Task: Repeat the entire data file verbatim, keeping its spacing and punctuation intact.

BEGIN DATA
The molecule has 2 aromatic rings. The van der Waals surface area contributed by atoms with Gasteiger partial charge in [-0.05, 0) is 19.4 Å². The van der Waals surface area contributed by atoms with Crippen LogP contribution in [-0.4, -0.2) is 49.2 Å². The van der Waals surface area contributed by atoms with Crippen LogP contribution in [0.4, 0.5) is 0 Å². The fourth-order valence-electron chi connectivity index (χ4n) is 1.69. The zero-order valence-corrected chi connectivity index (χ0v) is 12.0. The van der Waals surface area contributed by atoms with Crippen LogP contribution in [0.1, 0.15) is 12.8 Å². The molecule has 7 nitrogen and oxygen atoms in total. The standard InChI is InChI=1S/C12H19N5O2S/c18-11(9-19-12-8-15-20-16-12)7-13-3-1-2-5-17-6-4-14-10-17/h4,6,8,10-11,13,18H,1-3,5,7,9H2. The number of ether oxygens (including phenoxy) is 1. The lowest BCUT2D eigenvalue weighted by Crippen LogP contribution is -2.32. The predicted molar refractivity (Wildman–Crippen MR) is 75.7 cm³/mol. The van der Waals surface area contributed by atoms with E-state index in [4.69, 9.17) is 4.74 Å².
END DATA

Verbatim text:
The molecule has 2 aromatic rings. The van der Waals surface area contributed by atoms with Gasteiger partial charge in [-0.05, 0) is 19.4 Å². The van der Waals surface area contributed by atoms with Crippen LogP contribution in [-0.4, -0.2) is 49.2 Å². The van der Waals surface area contributed by atoms with Crippen LogP contribution in [0.4, 0.5) is 0 Å². The fourth-order valence-electron chi connectivity index (χ4n) is 1.69. The zero-order valence-corrected chi connectivity index (χ0v) is 12.0. The van der Waals surface area contributed by atoms with Crippen LogP contribution in [0.1, 0.15) is 12.8 Å². The molecule has 7 nitrogen and oxygen atoms in total. The standard InChI is InChI=1S/C12H19N5O2S/c18-11(9-19-12-8-15-20-16-12)7-13-3-1-2-5-17-6-4-14-10-17/h4,6,8,10-11,13,18H,1-3,5,7,9H2. The number of ether oxygens (including phenoxy) is 1. The lowest BCUT2D eigenvalue weighted by Crippen LogP contribution is -2.32. The predicted molar refractivity (Wildman–Crippen MR) is 75.7 cm³/mol. The van der Waals surface area contributed by atoms with E-state index in [4.69, 9.17) is 4.74 Å².